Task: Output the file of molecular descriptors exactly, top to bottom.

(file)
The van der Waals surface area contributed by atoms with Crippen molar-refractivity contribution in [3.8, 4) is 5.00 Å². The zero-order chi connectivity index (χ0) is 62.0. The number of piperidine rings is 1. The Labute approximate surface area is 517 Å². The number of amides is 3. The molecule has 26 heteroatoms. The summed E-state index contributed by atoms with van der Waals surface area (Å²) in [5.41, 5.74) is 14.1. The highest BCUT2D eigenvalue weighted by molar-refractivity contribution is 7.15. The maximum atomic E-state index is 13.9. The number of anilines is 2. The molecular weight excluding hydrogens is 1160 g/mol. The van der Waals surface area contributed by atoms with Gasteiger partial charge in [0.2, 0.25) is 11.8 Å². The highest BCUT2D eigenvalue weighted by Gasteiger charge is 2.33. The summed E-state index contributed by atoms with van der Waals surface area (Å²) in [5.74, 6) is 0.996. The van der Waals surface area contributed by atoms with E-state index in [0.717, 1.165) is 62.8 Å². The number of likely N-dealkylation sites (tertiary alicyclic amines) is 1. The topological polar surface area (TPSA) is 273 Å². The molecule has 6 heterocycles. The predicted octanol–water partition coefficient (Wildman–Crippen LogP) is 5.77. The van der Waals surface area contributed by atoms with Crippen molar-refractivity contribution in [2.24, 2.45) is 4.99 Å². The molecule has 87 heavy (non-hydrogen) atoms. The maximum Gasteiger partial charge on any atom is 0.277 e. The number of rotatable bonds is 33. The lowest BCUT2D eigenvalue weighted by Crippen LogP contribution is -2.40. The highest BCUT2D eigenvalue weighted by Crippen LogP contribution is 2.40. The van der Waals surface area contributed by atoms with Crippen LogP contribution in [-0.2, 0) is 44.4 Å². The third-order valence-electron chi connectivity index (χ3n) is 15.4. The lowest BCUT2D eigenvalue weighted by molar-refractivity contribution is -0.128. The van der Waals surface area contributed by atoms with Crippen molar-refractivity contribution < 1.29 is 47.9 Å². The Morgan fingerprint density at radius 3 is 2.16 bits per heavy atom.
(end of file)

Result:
The van der Waals surface area contributed by atoms with Crippen molar-refractivity contribution in [3.8, 4) is 5.00 Å². The zero-order chi connectivity index (χ0) is 62.0. The number of piperidine rings is 1. The Labute approximate surface area is 517 Å². The number of amides is 3. The molecule has 26 heteroatoms. The summed E-state index contributed by atoms with van der Waals surface area (Å²) in [5.41, 5.74) is 14.1. The highest BCUT2D eigenvalue weighted by molar-refractivity contribution is 7.15. The maximum atomic E-state index is 13.9. The number of anilines is 2. The molecular weight excluding hydrogens is 1160 g/mol. The van der Waals surface area contributed by atoms with Gasteiger partial charge in [0.2, 0.25) is 11.8 Å². The highest BCUT2D eigenvalue weighted by Gasteiger charge is 2.33. The summed E-state index contributed by atoms with van der Waals surface area (Å²) in [5.74, 6) is 0.996. The van der Waals surface area contributed by atoms with E-state index in [0.717, 1.165) is 62.8 Å². The number of likely N-dealkylation sites (tertiary alicyclic amines) is 1. The topological polar surface area (TPSA) is 273 Å². The molecule has 6 heterocycles. The predicted octanol–water partition coefficient (Wildman–Crippen LogP) is 5.77. The van der Waals surface area contributed by atoms with Crippen molar-refractivity contribution in [2.24, 2.45) is 4.99 Å². The molecule has 87 heavy (non-hydrogen) atoms. The maximum Gasteiger partial charge on any atom is 0.277 e. The number of rotatable bonds is 33. The lowest BCUT2D eigenvalue weighted by Crippen LogP contribution is -2.40. The highest BCUT2D eigenvalue weighted by Crippen LogP contribution is 2.40. The van der Waals surface area contributed by atoms with Crippen LogP contribution in [-0.2, 0) is 44.4 Å². The third-order valence-electron chi connectivity index (χ3n) is 15.4. The lowest BCUT2D eigenvalue weighted by molar-refractivity contribution is -0.128. The van der Waals surface area contributed by atoms with Crippen molar-refractivity contribution < 1.29 is 47.9 Å². The Morgan fingerprint density at radius 3 is 2.16 bits per heavy atom.